SAN DIEGO – Local law enforcement and health officials have launched a program to give homeless drug users treatment instead of sending them to jail.
Wednesday, San Diego City Attorney Mara Elliott, Police Chief David Nisleit and Luke Bergman, with the County Health and Human Services Agency, announces a diversion program that will let people arrested on some drug charges avoid prosecution and jail time by voluntarily entering a substance abuse treatment program.
The program is called Prosecution and Law Enforcement Assisted Diversion Services or PLEADS. The goal is to help addicts kick their habit and stop the costly cycle of jailing drug users, releasing them and jailing them again, officials said.
"It’s a way to help folks on street in a vicious cycle where there are not a lot of alternatives,” San Diego police Lt. Scott Wahl said.
"Instead of perpetually prosecuting individuals who are addicted to drugs, we wanted to help them get to the root of the problem," said City Attorney Elliott. "PLEADS gives people a chance to escape the revolving door of the criminal justice system, begin their recovery from addiction, and build a better life for themselves."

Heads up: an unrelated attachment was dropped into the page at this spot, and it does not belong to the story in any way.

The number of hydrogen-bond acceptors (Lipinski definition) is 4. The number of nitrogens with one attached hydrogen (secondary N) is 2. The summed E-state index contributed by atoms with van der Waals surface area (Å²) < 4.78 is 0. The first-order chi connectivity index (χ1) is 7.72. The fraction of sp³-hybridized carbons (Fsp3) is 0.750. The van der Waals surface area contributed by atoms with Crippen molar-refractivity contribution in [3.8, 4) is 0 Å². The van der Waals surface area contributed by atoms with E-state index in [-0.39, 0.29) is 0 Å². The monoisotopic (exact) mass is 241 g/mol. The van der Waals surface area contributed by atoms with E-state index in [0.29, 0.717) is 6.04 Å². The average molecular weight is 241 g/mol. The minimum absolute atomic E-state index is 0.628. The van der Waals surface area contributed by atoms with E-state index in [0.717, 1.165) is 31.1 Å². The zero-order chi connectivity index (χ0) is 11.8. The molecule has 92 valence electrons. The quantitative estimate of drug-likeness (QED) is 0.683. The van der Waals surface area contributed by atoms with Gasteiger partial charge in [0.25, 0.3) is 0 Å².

Since PLEADS started last week, nine people have been referred to the program and six agreed to treatment rather than face prosecution.
"This is a sobering center that allows us to take them to a safe place outside of the criminal justice system.," Wahl said. "The program allows us to go wherever those problems are and have an immediate impact with providing a safe environment and getting folks to the help they need."
The city of San Diego has allocated $300,000 to fund the pilot program fortwo years. After that, existing county services will pay for the program.